An international arbitration panel has reached a verdict in a dispute over Venezuela's nationalization of Exxon Mobil assets, Venezuelan sources said on Saturday, adding they saw the decision as favorable to the South American nation.

The sources declined to specify the total amount that Venezuela was ordered to pay.

Exxon Mobil in 2007 filed a claim with a World Bank arbitration tribunal seeking at least $7 billion in compensation for a heavy oil project that President Hugo Chavez nationalized in a broad wave of state takeovers.

A favorable verdict for Venezuela would be a victory for Chavez and the country's state oil company PDVSA, which had always described Exxon's compensation claims as wildly exaggerated. An Exxon representative was not immediately available for comment on the verdict.

Venezuela still faces outstanding arbitration claims by a range of companies including oil firm ConocoPhillips and Swiss cement-maker Holcim , cases that could force Venezuela to make large payments in the run-up to Chavez's October reelection bid.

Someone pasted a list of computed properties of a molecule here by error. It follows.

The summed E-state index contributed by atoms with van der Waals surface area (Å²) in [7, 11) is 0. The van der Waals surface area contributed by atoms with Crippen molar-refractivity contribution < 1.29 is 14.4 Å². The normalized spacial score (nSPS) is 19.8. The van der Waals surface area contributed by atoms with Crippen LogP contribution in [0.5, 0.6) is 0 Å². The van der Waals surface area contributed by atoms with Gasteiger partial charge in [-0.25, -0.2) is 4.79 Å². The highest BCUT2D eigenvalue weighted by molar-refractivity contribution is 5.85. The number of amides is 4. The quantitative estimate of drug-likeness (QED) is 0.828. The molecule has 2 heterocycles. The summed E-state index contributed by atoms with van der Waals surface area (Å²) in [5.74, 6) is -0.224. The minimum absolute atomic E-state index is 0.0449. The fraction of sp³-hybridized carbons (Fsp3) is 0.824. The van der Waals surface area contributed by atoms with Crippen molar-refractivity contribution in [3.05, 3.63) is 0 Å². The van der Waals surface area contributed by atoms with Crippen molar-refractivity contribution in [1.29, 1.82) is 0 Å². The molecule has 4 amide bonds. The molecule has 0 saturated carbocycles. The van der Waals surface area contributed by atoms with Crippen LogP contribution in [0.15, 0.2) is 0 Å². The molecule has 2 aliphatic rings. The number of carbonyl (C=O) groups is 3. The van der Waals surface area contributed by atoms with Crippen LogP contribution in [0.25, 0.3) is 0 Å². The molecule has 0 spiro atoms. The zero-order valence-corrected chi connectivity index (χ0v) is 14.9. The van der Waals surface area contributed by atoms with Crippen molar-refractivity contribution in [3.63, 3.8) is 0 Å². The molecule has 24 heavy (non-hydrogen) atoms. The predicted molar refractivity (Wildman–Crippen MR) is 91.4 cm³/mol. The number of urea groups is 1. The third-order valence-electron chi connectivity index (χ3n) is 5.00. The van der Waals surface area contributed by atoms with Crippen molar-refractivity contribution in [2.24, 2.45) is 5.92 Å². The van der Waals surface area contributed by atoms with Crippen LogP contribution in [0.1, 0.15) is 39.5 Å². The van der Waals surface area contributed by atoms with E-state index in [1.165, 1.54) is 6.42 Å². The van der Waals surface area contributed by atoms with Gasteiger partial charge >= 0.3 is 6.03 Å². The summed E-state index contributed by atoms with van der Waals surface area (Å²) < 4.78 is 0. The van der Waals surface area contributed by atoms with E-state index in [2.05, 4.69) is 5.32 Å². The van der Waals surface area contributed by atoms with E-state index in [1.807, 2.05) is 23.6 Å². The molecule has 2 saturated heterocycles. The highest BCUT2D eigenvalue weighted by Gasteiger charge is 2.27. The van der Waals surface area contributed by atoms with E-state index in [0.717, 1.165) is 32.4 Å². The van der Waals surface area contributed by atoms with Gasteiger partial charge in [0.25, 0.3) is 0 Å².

Exxon Mobil in 2007 said it had invested around $750 million in the Cerro Negro heavy crude project, which was renamed PetroMonagas as part of the state takeover. It was one of four projects that were taken over that year in the vast Orinoco heavy oil belt, now considered one of the world's largest reserves of crude.

In 2008, Exxon won an injunction against PDVSA to freeze up to $12 billion in company assets, a ruling that was quickly overturned but sparked furious criticism by the Chavez government and further deteriorated relations between the two.

Venezuelan energy minister Rafael Ramirez has said the country does not expect to pay more than $2.5 billion for the combined total of the ConocoPhillips and Exxon Mobil arbitration claims.

ConocoPhillips was an investor in two Orinoco projects that were taken over at the same time as Cerro Negro. The two companies had in total asked for as much as $40 billion in compensation.

Oil companies have remained keen to invest in the Orinoco belt, with U.S. oil major Chevron and Spain's Repsol in 2010 signing investment deals for new multi-billion dollar projects there.

The socialist Chavez has nationalized broad swathes of the economy, taking over private assets in sectors ranging from telecommunications and mining to farming and oil services.

(Reporting by Marianna Parraga, writing by Brian Ellsworth)